Kress believes (and I do too) that in fiction your protagonist must undergo a significant change, a change that the reader will buy. To do this, she lists four things that must happen:

Monday, February 14, 2011

That was a Week, that was

I mentioned yesterday that I had an enjoyable writing week. The reasons? Do you remember my post about winning the contest to Skype with agents? If not, you can reread it here. The upshot was that on Friday the 11th, I had a very enjoyable conversation with agents Kathleen Ortiz and Liz Jote.

They call themselves Neoagents, and even have a podcast to prove it. (A neoagent is someone who has been agenting for less than five years and is actively looking to build his or her list.) I found them both to be thoughtful, hilarious, and very personable. So, if you are looking to query a couple of awesome agents, add them to your list.

The other thing that put me in a good mood was that I rewrote my first chapter under the gun, because I wanted to enter it in the Sandy Writing Contest. One of my writing group friends, Cheryl Coupe, came in third place last year in the Children's & YA section, and recommended this contest highly. The deadline was yesterday evening, and I made it with 24 hours to spare. I guess I work well with a deadline in my sights.

Got to get that contest entry in

It has also been a year since my first blog post. Next Saturday I'm hosting a blog party and will be giving away a prize (or even two.) All you'll have to do is be a follower, old or new, and leave a comment. In the meantime, I'll have to get a tech-savvy friend to show me how I can get fireworks to burst on the screen.

I'l be here again on Wednesday to talk about muddled middles. Hope to see you then.

Sunday, February 13, 2011

Microfiction Monday: Rufus Flying Solo

Is it a bird? Is it a plane? No, it's the world's best meme, coming to you from Susan at Stony River. One of the highlights of a dangerous writer's week. Enjoy.

"Well," thought Rufus, waiting for Emma's arrival. "That's the last time I send my picnic invite via carrier pigeon. Next time, I'll tweet." (140 characters)

I've had a great week--plan to post why tomorrow, together with a heads-up about my 1st Blogoversary party (and accompanying contest.) Please stop by, if you have a moment.

Thanks for your comments. I look forward to reciprocating within the next day or two.

Wednesday, February 9, 2011

Craft Book of the Month: February 2011 "Beginnings, Middles & Ends"

Beginnings: Part 2
It's been a busy week here at The YOWD (that's how I refer to my blog when in a hurry.) I've been posting more than usual, and have been working on my novel's own beginning, using all I've learned from Nancy Kress and the Bransford contest. Phew! I guess it's true what they say: a writer's work is never done.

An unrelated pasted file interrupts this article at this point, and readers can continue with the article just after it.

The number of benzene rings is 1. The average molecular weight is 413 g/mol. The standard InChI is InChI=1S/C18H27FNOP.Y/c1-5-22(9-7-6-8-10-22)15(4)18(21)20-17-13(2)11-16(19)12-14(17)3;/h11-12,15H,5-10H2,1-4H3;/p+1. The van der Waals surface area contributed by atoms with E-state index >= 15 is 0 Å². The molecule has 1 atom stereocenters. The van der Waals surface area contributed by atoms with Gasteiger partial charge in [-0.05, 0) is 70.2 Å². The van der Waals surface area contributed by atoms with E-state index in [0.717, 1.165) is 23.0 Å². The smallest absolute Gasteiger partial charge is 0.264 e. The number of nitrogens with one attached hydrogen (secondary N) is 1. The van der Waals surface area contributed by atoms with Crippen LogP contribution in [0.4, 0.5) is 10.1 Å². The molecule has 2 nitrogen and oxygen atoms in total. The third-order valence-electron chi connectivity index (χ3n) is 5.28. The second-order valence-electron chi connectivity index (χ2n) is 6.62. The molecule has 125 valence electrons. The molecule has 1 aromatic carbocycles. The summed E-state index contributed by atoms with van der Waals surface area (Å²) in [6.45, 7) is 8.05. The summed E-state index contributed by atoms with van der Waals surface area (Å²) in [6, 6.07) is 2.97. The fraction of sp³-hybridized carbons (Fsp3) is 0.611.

But let's return to Nancy Kress. After applying all we learned last week we have, as she says, three brilliant paragraphs. Genuine character on the page. Hints of conflict. But, she asks, "what do you want that first scene to accomplish in terms of your story. Put another way, what should be different at the end of the scene from the beginning of the scene?"

Here's her answer:

Monday, February 7, 2011

Which writing magazines do you read?

I just received my March issue of The Writer and devoured it almost immediately. I've been a subscriber for years and, although I could receive it online, I still like the fact that something is coming to my mailbox and I can read it anywhere. March's issue had two brilliant articles, "The Art of the Perfect Sentence," by Janet Tarasovic, which I mentioned a couple of days ago, and a new feature called "First Page." Author Peter Selgin promises to analyze what works and what doesn't in a fiction opening--which is my blog topic for this whole month.

There's also a wonderful piece on writing envy, and an interview with Evan S. Connell (author of Mr. Bridge, Mrs. Bridge, and Son of the Morning Star.) Connell doesn't even have a computer. Egads!

The cover story is on social media. Recurring features spotlight literary magazines and an author's writing modus operandi in "How I Write," which the voyeur in me adores.

Do you read writing magazines? (Magazines focusing on the writing craft, rather than magazines like Ellery Queens, Glimmer Train, or Tin House.) If so, please take a moment to enter my first ever blog poll, and leave a comment if so inspired. I'm very nosy and want to know all about you. Perhaps I should be in marketing rather than this writing gig...?

Happy Monday.

Sunday, February 6, 2011

Microfiction Monday: Rupert Brooke's Missing Muse

Is it a bird? Is it a plane? No, it's the world's best meme, coming to you from Susan at Stony River. One of the highlights of a dangerous writer's week. Enjoy.

Rupert Brooke was pissed. "Stands the town clock near half past two? And is there honey at the zoo?" Where was his muse when he needed her?

Another British-themed one today. English poet Rupert Brooke's "The Old Vicarage, Grantchester," ends famously with "Stands the church clock at ten to three? And is there honey still for tea?" I wonder what he'd think of the new variation.

Thanks for your comments. I hope to reciprocate within the next couple of days. Have a great week.

Saturday, February 5, 2011

First Lines to First Paragraphs: NOW would you read on?

A big thank you to hope, BECKY, and Lisa Ricard Claro for your comments on yesterday's post. I think we all agree that none of these lines was particularly sparkling. Nor, for that matter, was the opening line of the wildly popular winner of Nathan Bransford's first paragraph contest: "I was born during an electrical storm."